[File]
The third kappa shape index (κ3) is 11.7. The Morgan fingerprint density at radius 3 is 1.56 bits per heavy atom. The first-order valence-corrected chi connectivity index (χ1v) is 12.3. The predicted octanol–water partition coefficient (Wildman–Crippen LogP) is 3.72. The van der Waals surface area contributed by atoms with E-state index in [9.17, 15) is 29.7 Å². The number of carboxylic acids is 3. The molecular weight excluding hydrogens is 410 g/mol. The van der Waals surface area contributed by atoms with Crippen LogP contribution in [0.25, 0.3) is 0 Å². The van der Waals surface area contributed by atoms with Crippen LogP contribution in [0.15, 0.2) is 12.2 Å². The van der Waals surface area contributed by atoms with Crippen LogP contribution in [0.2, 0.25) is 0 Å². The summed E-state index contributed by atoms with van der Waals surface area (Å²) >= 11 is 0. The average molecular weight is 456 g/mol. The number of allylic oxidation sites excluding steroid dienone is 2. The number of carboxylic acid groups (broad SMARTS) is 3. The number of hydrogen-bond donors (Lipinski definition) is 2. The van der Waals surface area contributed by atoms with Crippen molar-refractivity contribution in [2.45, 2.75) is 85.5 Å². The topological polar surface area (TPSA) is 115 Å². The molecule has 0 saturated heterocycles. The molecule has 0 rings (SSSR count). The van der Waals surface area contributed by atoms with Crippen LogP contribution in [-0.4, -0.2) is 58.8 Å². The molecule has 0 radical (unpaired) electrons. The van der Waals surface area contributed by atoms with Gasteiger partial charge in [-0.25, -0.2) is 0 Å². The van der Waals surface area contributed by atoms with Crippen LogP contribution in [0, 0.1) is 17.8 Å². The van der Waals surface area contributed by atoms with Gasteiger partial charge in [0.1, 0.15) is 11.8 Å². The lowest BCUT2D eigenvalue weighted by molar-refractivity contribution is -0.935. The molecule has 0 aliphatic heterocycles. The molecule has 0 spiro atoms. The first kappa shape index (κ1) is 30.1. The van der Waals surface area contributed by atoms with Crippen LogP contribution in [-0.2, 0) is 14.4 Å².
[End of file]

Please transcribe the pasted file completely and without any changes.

The third kappa shape index (κ3) is 11.7. The Morgan fingerprint density at radius 3 is 1.56 bits per heavy atom. The first-order valence-corrected chi connectivity index (χ1v) is 12.3. The predicted octanol–water partition coefficient (Wildman–Crippen LogP) is 3.72. The van der Waals surface area contributed by atoms with E-state index in [9.17, 15) is 29.7 Å². The number of carboxylic acids is 3. The molecular weight excluding hydrogens is 410 g/mol. The van der Waals surface area contributed by atoms with Crippen LogP contribution in [0.25, 0.3) is 0 Å². The van der Waals surface area contributed by atoms with Crippen LogP contribution in [0.15, 0.2) is 12.2 Å². The van der Waals surface area contributed by atoms with Crippen LogP contribution in [0.2, 0.25) is 0 Å². The summed E-state index contributed by atoms with van der Waals surface area (Å²) >= 11 is 0. The average molecular weight is 456 g/mol. The number of allylic oxidation sites excluding steroid dienone is 2. The number of carboxylic acid groups (broad SMARTS) is 3. The number of hydrogen-bond donors (Lipinski definition) is 2. The van der Waals surface area contributed by atoms with Crippen molar-refractivity contribution in [2.45, 2.75) is 85.5 Å². The topological polar surface area (TPSA) is 115 Å². The molecule has 0 saturated heterocycles. The molecule has 0 rings (SSSR count). The van der Waals surface area contributed by atoms with Crippen LogP contribution in [-0.4, -0.2) is 58.8 Å². The molecule has 0 radical (unpaired) electrons. The van der Waals surface area contributed by atoms with Gasteiger partial charge in [-0.25, -0.2) is 0 Å². The van der Waals surface area contributed by atoms with Crippen LogP contribution in [0, 0.1) is 17.8 Å². The van der Waals surface area contributed by atoms with Gasteiger partial charge in [0.1, 0.15) is 11.8 Å². The lowest BCUT2D eigenvalue weighted by molar-refractivity contribution is -0.935. The molecule has 0 aliphatic heterocycles. The molecule has 0 spiro atoms. The first kappa shape index (κ1) is 30.1. The van der Waals surface area contributed by atoms with Crippen LogP contribution in [-0.2, 0) is 14.4 Å².